Hopeless Talks Creating Hell on Earth During "Secret Wars" in "Inferno"
The ever commanding William Shatner sat down the press at this year’s Comic-Con International in San Diego to give some insight into his new film, Get a Life! The film, which recently debuted on Epix, is a documentary described by Shatner as “about who comes to Comic-Con, or who comes to Star Trek conventions.”
In his book of the same name, the actor wrote of his belief that the people who attended conventions came to see each other, renew old friendships and be part of a community. In the course of shooting his documentary, however, he realized his initial assumptions had fallen short of capturing the full reality. “In fact, there is something very mystical, ritualistic, sociological about these conventions. They have a far deeper meaning then even the people themselves know.”
Coupled with his previous documentary Captains, Shatner is producing films that serve as retrospections of his life, looking back and embracing the fans and community surrounding his body of work. He said he always loved the Star Trek and science fiction community, and while he may have made jokes and poked fun at fans in the past, it was always in good fun.
“I’m not making these [films] because I want to leave a legacy; I don’t even know what that word means. I am having a sense of entirety. I am beginning to see the whole,” he said. “I never not liked being Captain Kirk. The show was over, and it was time to move on.”
Shatner expressed his love for science fiction, saying he had a particular affinity for the fans’ devotion and the heart found in so many stories set in the genre. “It’s staggering how much we don’t know,” Shatner said of the universe. “It’s too complex for us to grasp.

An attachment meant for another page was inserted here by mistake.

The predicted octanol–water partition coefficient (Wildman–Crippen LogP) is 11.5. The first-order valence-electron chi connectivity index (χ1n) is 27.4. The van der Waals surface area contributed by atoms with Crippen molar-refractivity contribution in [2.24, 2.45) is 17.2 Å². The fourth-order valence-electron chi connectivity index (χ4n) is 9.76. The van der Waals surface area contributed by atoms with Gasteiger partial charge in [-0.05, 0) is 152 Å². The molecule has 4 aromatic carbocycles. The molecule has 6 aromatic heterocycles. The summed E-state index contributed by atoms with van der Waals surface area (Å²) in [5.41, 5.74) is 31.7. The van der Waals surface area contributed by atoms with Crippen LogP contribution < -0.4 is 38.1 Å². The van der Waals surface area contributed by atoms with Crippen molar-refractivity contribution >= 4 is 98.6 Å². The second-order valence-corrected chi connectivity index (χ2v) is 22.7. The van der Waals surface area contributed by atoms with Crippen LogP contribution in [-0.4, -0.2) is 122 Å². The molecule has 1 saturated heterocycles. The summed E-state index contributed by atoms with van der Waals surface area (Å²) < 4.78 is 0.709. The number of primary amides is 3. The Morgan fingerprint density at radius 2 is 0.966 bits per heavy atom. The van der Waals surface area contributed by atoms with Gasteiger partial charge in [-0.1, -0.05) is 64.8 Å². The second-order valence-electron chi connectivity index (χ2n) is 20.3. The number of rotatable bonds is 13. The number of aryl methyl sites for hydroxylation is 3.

“An astrophysicist looking up there is thinking in terms of science fiction,” Shatner continued. “The mystery of science fiction is what I am taking about. Science and science fiction are essentially one and the same.”
Returning once more to talk about Get A Life!, Shatner related some of the lessons he’s learned in spending time behind the camera. “I really didn’t understand that in the making of the documentary, that you are three quarters of the way through the story before you realize what the story is,” Shatner said. “If you only knew. I didn’t fully grasp that in the making of Captains. I grasped it the making of this. I know I have to be on guard because I am going to find out stuff I don’t know. It’s a learning process that I am so excited about. It’s telling a story, only it’s visual. I’m discovering and you are seeing me discovering what it is that I am trying to tell you.”